Mustafa Sönmez   February 3/2013

Faced with the shock of seeing the U.S. dollar hit 2.40 Turkish Liras, Turkey’s economic administrators were forced to take up the weapon of the interest rate that it was avoiding for a long time, especially upon the recommendations of Prime Minister Recep Tayyip Erdoğan.

With the decisions of the Monetary Policy Board that met on Jan. 28 at midnight, a sharp rise has been introduced in interest rates.

The one-week repo rate, which is considered to be the policy rate, has been increased 5.5 points to 10 percent. This is happening for the first time.

The surprising rise in the interest rate, deployed as a measure against the shock rise in the foreign exchange rate, resulted in foreign currency rates going down. While the dollar was approaching 2.40 Turkish Liras before the signals of the decision came, it went back down to 2.30 liras with the news of the Central Bank’s decision to hold an extraordinary meeting.

HDN In the dollar’s course over the past 15 days, we have seen a scary fluctuation. The dollar, which was 2.13 liras on Jan. 13, went up to 2.26 on Jan. 23 and even though it experienced partial drops, its direction was always upward; and when it hit 2.40 liras on Jan. 27, the signal came from the Central Bank that it would raise interest rates sharply. After this signal, before the sharp rise decision was made, the dollar went back to 2.30 liras and with the midnight decision of the interest rate increases, went down to 2.16 on the morning of Jan. 29.

Measures sufficient?

The sustainability of the obstruction of the exchange rate with a high interest rate will also depend on domestic and international developments from now on. If foreign investors with a portfolio totaling $127 billion in Turkey continue in their desire to exit in the face of the relaxing dollar, there are suggestions that this will push the dollar upward, and there might be a need for additional interest rate measures. Also, the FED has continued its money tightening and has given signals of interest rate increases. These may reduce the attractiveness of interest rates in Turkey, and this may lead to the exit of foreigners and again to the increase of foreign currency prices.

More importantly, the political tension experienced may not be adequate to eliminate the uncertainties both before and after the March 30 elections, and this, too, is an important factor that will affect the entry of foreigners and those who have entered before.

HDN Who will be affected?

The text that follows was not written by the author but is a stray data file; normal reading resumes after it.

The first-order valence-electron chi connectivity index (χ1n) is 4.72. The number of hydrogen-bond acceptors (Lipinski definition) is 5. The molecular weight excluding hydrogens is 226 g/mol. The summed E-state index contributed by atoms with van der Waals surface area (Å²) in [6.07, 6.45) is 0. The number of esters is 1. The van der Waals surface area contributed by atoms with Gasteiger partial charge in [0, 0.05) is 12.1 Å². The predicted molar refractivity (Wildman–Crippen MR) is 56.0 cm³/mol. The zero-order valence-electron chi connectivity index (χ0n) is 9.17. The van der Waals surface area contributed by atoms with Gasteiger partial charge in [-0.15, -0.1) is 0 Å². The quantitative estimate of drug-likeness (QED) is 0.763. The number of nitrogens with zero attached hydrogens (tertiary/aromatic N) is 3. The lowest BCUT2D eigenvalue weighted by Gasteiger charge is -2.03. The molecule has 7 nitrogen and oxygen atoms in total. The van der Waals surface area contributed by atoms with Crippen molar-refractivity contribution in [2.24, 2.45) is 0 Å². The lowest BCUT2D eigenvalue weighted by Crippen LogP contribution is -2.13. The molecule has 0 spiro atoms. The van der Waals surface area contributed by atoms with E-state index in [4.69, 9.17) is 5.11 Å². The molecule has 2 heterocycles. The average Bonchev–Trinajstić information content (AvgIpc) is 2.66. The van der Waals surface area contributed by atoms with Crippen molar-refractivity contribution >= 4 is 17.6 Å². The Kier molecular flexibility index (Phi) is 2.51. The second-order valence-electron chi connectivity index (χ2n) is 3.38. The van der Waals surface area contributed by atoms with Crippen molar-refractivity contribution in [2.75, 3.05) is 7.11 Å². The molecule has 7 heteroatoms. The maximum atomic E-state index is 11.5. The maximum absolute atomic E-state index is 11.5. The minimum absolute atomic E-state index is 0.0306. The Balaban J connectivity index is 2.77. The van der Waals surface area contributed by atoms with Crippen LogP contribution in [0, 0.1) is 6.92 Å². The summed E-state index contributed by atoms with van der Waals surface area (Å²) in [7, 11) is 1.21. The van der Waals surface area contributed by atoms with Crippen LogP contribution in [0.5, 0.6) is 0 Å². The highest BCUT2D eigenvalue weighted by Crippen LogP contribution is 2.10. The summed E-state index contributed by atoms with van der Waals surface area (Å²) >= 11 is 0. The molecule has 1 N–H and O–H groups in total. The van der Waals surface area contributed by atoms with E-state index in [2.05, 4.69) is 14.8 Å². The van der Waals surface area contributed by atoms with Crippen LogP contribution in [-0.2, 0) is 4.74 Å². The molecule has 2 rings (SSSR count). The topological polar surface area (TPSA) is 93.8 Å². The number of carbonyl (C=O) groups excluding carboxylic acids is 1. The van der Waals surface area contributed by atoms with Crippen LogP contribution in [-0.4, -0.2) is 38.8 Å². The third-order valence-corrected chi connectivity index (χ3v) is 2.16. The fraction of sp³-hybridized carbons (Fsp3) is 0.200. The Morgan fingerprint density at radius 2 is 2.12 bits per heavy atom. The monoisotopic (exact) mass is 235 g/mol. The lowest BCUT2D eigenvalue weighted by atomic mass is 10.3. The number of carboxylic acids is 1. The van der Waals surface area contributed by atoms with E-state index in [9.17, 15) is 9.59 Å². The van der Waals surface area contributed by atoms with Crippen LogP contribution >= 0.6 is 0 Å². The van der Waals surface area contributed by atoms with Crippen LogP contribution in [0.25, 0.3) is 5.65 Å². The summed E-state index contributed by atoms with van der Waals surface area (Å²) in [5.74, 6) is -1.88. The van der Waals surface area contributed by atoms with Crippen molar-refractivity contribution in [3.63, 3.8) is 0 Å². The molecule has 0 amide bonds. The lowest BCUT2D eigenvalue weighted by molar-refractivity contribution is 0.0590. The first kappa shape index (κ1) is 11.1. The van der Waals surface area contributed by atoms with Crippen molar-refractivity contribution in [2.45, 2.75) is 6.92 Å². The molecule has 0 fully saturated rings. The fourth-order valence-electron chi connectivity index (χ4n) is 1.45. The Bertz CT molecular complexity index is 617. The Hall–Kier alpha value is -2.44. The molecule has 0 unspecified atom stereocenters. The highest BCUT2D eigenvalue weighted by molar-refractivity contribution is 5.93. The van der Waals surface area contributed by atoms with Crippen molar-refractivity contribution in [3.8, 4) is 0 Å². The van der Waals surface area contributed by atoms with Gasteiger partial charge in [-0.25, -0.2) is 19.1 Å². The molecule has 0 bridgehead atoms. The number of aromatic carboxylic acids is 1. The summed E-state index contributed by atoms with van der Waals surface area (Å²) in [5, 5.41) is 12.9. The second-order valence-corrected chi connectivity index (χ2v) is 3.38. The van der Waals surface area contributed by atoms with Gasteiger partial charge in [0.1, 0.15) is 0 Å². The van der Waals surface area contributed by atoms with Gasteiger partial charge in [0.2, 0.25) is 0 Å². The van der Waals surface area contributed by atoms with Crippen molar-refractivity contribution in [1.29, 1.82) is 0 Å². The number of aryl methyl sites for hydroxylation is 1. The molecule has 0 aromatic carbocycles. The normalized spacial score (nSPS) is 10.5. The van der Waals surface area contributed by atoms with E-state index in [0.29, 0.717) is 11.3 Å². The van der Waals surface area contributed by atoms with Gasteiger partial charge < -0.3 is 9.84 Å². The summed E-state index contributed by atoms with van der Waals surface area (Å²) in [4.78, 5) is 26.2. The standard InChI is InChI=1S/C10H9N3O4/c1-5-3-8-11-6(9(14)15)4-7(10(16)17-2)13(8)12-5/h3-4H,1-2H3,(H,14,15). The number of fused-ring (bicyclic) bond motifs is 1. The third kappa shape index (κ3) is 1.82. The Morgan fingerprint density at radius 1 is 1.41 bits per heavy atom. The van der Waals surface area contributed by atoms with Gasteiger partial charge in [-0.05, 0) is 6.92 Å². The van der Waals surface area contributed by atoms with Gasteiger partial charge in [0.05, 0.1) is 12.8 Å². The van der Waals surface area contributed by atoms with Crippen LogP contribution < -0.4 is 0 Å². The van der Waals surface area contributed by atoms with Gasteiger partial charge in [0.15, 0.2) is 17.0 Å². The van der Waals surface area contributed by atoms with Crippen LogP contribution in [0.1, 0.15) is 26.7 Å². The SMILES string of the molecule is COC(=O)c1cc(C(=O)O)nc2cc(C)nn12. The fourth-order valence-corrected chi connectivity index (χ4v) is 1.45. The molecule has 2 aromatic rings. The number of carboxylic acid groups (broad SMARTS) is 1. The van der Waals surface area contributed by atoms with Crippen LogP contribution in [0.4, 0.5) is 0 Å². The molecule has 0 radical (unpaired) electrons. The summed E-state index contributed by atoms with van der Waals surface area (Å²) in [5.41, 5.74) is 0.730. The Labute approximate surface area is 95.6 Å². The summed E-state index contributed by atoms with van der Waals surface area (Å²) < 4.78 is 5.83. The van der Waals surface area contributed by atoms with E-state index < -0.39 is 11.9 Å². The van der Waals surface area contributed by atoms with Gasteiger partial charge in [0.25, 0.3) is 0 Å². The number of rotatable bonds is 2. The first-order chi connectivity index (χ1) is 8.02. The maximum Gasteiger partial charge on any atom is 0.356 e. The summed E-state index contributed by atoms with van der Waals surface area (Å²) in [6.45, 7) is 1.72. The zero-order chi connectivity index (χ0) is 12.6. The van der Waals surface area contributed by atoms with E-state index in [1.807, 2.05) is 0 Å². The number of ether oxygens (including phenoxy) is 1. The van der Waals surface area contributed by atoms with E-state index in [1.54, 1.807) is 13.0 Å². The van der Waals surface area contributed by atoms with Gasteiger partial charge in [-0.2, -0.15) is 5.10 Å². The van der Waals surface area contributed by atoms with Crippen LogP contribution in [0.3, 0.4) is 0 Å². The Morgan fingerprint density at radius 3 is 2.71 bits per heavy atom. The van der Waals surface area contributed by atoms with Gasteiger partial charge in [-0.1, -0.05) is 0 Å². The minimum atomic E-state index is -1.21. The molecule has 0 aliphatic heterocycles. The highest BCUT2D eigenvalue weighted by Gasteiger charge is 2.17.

The transition from a high exchange rate to high interest rate climate will affect various segments differently. These interactions can be summed up as follows:

Downsizing: The most striking effect of high interest rate will be the negative one on economic growth. The increasing loan interests will hinder both investors and consumers. The growth which was targeted as 4 percent is expected to go down to 1-2 percent in the climate of a high interest rate. The cease of investments and the expensiveness of lira loans will cause an important recession in several sectors, primarily construction.

Credit usage, which has already shrunk with the risky course in credit cards, will become prohibitively more expensive with the new prices. The banking system will experience difficulties in selling credit and collecting repayments on loans. This will also result in a weakening of the finance system.

When the economic shrinkage causes a reduction in treasury income which predominantly consists of indirect taxes and consumer taxes, it may also cause an increase in budget deficits. Increased interest rates will also increase the treasury’s interest rate expenses.

Unemployment: In a high interest rate climate, several managements will downsize their capacities with the drop in domestic demand, meaning layoffs will begin. This will push official unemployment up to 13-14 percent; with the inclusion of unregistered unemployed, this rate will be over 20 percent. The downsizing will also cause a dangerous outcome of unemployment reaching 30 percent with the addition of young people expecting jobs.

Relative impoverishment: When the income entering households decreases with downsizing, a relative impoverishment will be experienced. Companies, in a depressed market, will refrain from increases in salaries, threatening their employees with the “either employment or severance” dilemma, even offering decreases in salaries. On the other hand, households, which have 330 billion liras worth of consumer loans, will face difficulties in paying credit card bills and installment repayments, and this will negatively affect the banking system.

With the transition to a high interest rate climate, the targets of the Medium Term Program (MTP) require a serious revision. As a matter of fact, the Central Bank made the first revision in inflation. The inflation target which was set at 5.3 percent in 2014 has been increased to 6.6 percent.

The growth target in MTP for 2014 was predicted at 4 percent. The drop in domestic demand and domestic consumption with the high interest rate will also reduce the acceleration of growth. It is highly probable that growth will stay at 1-2 percent. It will not be surprising for unemployment, which was forecast at 9.4 percent in the MTP, to reach double digits and see 12 percent. In the MTP, the average dollar exchange rate is covertly predicted at 1.98 liras. This prediction does not seem to be quite possible. It is expected that the dollar exchange rate, despite low growth and in connection with the low import demand, will not fall below 2.10 liras.

The high interest rate and low growth may cut into imports, and the resultant current account deficit, as well as the annual current account deficit, which is predicted at $55.5 billion in the MTP, may fall as the current income/national income rate will be lower than the 6.4 percent target, perhaps dropping to 5 percent.

Written by Mustafa Sönmez